Trauma wound


A two-year-old horse escaped from its paddock late in the evening and ran into some scrap metal lying in the yard. Two of the horse’s legs were cut. There was a 15 cm flap on the right foreleg, above the fetlock, exposing the tibia. The flap ran from the top and downwards, which would impede the healing process. There was a similar flap on the right hind leg, and this injury was the slightly larger of the two. On the hind leg there was a wound on the coronary band as well as a deep wound on the inside of the fetlock. The deep wound was bleeding profusely.


February 3: The evening the accident occurred. The vet was summoned. Initially, the wounds looked serious, but the tendons were intact and the wounds on the cannons and fetlocks were sutured. The wound on the coronary band could not be sutured as the area was too hard.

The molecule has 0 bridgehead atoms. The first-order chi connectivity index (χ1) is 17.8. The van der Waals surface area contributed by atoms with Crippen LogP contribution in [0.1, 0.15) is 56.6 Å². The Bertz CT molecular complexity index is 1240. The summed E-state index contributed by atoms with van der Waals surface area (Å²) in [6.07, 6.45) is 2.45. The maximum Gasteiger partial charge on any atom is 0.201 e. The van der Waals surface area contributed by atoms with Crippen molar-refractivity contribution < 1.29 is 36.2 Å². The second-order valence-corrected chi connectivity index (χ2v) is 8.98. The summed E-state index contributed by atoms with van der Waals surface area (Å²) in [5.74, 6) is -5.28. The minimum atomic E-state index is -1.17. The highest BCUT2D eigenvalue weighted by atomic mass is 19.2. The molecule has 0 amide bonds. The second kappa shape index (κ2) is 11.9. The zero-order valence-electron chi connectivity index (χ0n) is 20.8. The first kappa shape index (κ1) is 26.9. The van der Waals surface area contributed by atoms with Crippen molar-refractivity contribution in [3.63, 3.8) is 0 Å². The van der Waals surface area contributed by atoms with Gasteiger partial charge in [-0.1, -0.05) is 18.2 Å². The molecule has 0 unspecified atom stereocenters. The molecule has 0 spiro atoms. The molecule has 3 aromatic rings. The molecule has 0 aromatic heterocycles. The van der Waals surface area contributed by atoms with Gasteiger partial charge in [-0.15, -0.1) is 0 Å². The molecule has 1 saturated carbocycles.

February 15: When the sutures were removed the wounds burst. They were cleaned by the vet and treatment with Sorbact Absorption Dressing began. There was a large amount of granulated tissue in the large wounds on the cannons, and quite a lot of exudate had formed. The dressings were changed initially every other day. As healing progressed, the dressings were changed less frequently, first every third day, and then every fourth day.

March 21: The wounds are almost healed.

Wound type



Sorbact® Absorption Dressing, Sorbact® Gel Dressing


Sweden, Askersund

Treatment period

February 16 – March 21, 2016


A selection of the Sorbact® product range is available at your pharmacy. If you are a vet, you can simply order via your wholesaler.